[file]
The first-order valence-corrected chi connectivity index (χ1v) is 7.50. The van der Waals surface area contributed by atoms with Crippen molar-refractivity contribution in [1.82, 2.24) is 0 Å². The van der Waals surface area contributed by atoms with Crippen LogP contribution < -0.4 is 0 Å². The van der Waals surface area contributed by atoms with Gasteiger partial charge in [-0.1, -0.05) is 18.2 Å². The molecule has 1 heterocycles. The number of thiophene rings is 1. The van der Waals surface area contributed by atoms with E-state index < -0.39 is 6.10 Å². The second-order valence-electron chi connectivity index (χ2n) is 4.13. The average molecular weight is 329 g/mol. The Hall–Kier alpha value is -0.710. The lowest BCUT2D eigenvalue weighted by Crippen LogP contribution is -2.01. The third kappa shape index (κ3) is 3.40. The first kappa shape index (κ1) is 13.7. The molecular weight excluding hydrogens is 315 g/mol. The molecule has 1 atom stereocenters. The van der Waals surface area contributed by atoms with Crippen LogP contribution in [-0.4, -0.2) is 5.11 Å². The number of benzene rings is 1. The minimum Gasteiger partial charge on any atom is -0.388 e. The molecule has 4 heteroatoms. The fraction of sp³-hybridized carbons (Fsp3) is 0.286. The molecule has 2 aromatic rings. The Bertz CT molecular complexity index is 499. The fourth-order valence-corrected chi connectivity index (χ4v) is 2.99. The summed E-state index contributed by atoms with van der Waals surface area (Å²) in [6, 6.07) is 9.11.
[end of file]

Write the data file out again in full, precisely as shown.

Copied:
The first-order valence-corrected chi connectivity index (χ1v) is 7.50. The van der Waals surface area contributed by atoms with Crippen molar-refractivity contribution in [1.82, 2.24) is 0 Å². The van der Waals surface area contributed by atoms with Crippen LogP contribution < -0.4 is 0 Å². The van der Waals surface area contributed by atoms with Gasteiger partial charge in [-0.1, -0.05) is 18.2 Å². The molecule has 1 heterocycles. The number of thiophene rings is 1. The van der Waals surface area contributed by atoms with E-state index < -0.39 is 6.10 Å². The second-order valence-electron chi connectivity index (χ2n) is 4.13. The average molecular weight is 329 g/mol. The Hall–Kier alpha value is -0.710. The lowest BCUT2D eigenvalue weighted by Crippen LogP contribution is -2.01. The third kappa shape index (κ3) is 3.40. The first kappa shape index (κ1) is 13.7. The molecular weight excluding hydrogens is 315 g/mol. The molecule has 1 atom stereocenters. The van der Waals surface area contributed by atoms with Crippen LogP contribution in [-0.4, -0.2) is 5.11 Å². The number of benzene rings is 1. The minimum Gasteiger partial charge on any atom is -0.388 e. The molecule has 4 heteroatoms. The fraction of sp³-hybridized carbons (Fsp3) is 0.286. The molecule has 2 aromatic rings. The Bertz CT molecular complexity index is 499. The fourth-order valence-corrected chi connectivity index (χ4v) is 2.99. The summed E-state index contributed by atoms with van der Waals surface area (Å²) in [6, 6.07) is 9.11.